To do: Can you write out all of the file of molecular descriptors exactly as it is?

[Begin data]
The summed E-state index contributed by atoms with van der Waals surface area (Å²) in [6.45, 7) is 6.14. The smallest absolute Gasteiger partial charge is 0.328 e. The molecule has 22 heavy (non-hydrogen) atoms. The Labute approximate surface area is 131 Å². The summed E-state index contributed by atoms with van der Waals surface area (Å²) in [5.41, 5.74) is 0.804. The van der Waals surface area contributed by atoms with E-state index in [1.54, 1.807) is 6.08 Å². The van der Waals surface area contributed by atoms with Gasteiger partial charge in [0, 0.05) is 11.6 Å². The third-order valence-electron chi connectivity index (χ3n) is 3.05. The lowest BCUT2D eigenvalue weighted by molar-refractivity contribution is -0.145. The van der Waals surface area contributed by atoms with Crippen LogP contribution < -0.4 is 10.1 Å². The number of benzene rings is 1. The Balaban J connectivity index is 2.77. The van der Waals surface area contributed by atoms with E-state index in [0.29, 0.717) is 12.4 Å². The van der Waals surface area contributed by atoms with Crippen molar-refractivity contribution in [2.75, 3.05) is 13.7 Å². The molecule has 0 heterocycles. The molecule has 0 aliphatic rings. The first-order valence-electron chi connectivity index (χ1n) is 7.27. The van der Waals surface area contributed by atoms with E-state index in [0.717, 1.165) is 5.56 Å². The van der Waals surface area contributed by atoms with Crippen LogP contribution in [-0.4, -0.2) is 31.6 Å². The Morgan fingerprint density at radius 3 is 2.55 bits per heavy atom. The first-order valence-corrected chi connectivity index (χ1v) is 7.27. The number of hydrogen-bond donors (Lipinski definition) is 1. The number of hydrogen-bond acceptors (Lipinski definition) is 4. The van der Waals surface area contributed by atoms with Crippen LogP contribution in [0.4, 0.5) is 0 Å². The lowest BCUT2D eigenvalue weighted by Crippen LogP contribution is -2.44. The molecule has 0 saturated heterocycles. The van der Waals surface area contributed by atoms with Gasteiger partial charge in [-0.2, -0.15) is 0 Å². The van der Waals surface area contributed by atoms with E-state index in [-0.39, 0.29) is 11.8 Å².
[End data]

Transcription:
The summed E-state index contributed by atoms with van der Waals surface area (Å²) in [6.45, 7) is 6.14. The smallest absolute Gasteiger partial charge is 0.328 e. The molecule has 22 heavy (non-hydrogen) atoms. The Labute approximate surface area is 131 Å². The summed E-state index contributed by atoms with van der Waals surface area (Å²) in [5.41, 5.74) is 0.804. The van der Waals surface area contributed by atoms with E-state index in [1.54, 1.807) is 6.08 Å². The van der Waals surface area contributed by atoms with Gasteiger partial charge in [0, 0.05) is 11.6 Å². The third-order valence-electron chi connectivity index (χ3n) is 3.05. The lowest BCUT2D eigenvalue weighted by molar-refractivity contribution is -0.145. The van der Waals surface area contributed by atoms with Crippen LogP contribution < -0.4 is 10.1 Å². The number of benzene rings is 1. The Balaban J connectivity index is 2.77. The van der Waals surface area contributed by atoms with E-state index in [0.29, 0.717) is 12.4 Å². The van der Waals surface area contributed by atoms with Crippen molar-refractivity contribution in [2.75, 3.05) is 13.7 Å². The molecule has 0 heterocycles. The molecule has 0 aliphatic rings. The first-order valence-electron chi connectivity index (χ1n) is 7.27. The van der Waals surface area contributed by atoms with E-state index in [0.717, 1.165) is 5.56 Å². The van der Waals surface area contributed by atoms with Crippen LogP contribution in [-0.4, -0.2) is 31.6 Å². The Morgan fingerprint density at radius 3 is 2.55 bits per heavy atom. The first-order valence-corrected chi connectivity index (χ1v) is 7.27. The number of hydrogen-bond donors (Lipinski definition) is 1. The number of hydrogen-bond acceptors (Lipinski definition) is 4. The van der Waals surface area contributed by atoms with Crippen LogP contribution in [0.4, 0.5) is 0 Å². The lowest BCUT2D eigenvalue weighted by Crippen LogP contribution is -2.44. The molecule has 0 saturated heterocycles. The van der Waals surface area contributed by atoms with Gasteiger partial charge in [-0.2, -0.15) is 0 Å². The van der Waals surface area contributed by atoms with E-state index in [-0.39, 0.29) is 11.8 Å².